Spelling Mom! You are so talented!!


TKW September 11, 2013 at 11:40 am


I LOVE that Cole loves doing your hair. That’s adorable.


Kristen @ Motherese September 11, 2013 at 10:50 am

This is pitch perfect, my sweet friend. I felt the barometer falling with each word.

We had a doozy of a storm a few nights ago. A thunder clap was so loud, it woke me from my sleep and I gasped like an intruder was barging in. I usually like storms – as long as everyone is safe at home – but this one’s attitude was too big. xoxo


TKW September 11, 2013 at 11:47 am


The big, booming ones at night freak me out, too!


Contemporary Troubadour September 11, 2013 at 3:45 pm

One thing I give thanks for year-round is that Seattle gets few thunderstorms. I’m still a bolting rabbit at the sound of thunder. Growing up with Midwestern summers will do that to you if you already hate gunshots, popping balloons, anything loud and sudden … :P


Velva September 11, 2013 at 5:34 pm

Totally precious moments spent with Miss M.


Alison September 11, 2013 at 11:18 pm

Ooh, I love this little glimpse into your life, and a sliver into your girl’s day.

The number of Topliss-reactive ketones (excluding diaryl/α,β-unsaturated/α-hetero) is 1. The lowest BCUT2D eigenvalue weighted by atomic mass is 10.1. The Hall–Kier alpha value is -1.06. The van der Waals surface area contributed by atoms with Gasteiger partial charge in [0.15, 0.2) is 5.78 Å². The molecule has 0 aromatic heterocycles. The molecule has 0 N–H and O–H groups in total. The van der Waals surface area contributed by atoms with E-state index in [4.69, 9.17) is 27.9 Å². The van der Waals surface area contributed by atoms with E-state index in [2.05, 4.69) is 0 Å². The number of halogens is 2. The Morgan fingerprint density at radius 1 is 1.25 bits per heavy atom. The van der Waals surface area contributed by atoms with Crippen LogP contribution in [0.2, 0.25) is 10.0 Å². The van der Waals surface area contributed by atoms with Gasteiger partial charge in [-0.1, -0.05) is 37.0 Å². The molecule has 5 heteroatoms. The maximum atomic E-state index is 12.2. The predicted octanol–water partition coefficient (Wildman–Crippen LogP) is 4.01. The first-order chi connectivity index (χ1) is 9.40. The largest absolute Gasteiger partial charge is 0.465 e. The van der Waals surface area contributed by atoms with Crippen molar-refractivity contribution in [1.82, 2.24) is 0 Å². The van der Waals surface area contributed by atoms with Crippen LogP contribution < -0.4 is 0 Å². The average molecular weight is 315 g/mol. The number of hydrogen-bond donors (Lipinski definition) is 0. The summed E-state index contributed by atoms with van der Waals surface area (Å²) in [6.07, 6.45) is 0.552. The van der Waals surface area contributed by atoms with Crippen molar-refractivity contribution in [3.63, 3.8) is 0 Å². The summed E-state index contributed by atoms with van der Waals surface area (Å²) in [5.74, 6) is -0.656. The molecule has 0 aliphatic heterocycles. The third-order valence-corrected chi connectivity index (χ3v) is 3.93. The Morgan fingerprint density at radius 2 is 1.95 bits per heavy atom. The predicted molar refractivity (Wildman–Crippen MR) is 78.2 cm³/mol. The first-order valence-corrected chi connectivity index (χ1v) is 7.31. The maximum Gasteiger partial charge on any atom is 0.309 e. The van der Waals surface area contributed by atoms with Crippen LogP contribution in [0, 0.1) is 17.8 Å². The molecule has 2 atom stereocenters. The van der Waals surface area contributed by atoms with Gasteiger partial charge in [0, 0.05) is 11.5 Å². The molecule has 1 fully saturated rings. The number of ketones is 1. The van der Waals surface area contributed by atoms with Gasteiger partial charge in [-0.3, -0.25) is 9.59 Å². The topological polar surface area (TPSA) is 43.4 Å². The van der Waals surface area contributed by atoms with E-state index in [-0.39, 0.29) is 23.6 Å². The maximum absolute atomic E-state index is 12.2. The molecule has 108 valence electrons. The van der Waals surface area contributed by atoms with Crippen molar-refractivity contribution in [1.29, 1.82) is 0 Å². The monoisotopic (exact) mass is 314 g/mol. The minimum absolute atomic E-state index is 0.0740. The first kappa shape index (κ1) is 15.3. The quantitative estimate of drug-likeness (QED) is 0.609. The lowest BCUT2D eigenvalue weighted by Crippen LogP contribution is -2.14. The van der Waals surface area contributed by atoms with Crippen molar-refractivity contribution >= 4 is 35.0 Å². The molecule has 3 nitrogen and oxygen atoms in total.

Jessica September 12, 2013 at 3:48 am

Dana – it’s been a long time since I’ve had time to sit down & read. Once again you blow me away with your words! I must make more time…


Justine September 12, 2013 at 7:49 pm

You have such a way with making me feel like I’m right there beside you guys. It’s actually raining outside right now, which makes this post feel even more real.

Also, the doing-hair gene? Skipped me too. Our girls are destined to be wild-haired children. :-)


Barbara September 16, 2013 at 4:00 am

I got a pass re the hair and makeup gene. Huh. In fact, I don’t remember any of my friends doing it either.
Love storms…but would rather not be driving in one as I was last night while driving to go out to dinner….lightening like crazy. drivers pulling over with hazard lights flashing. Scary.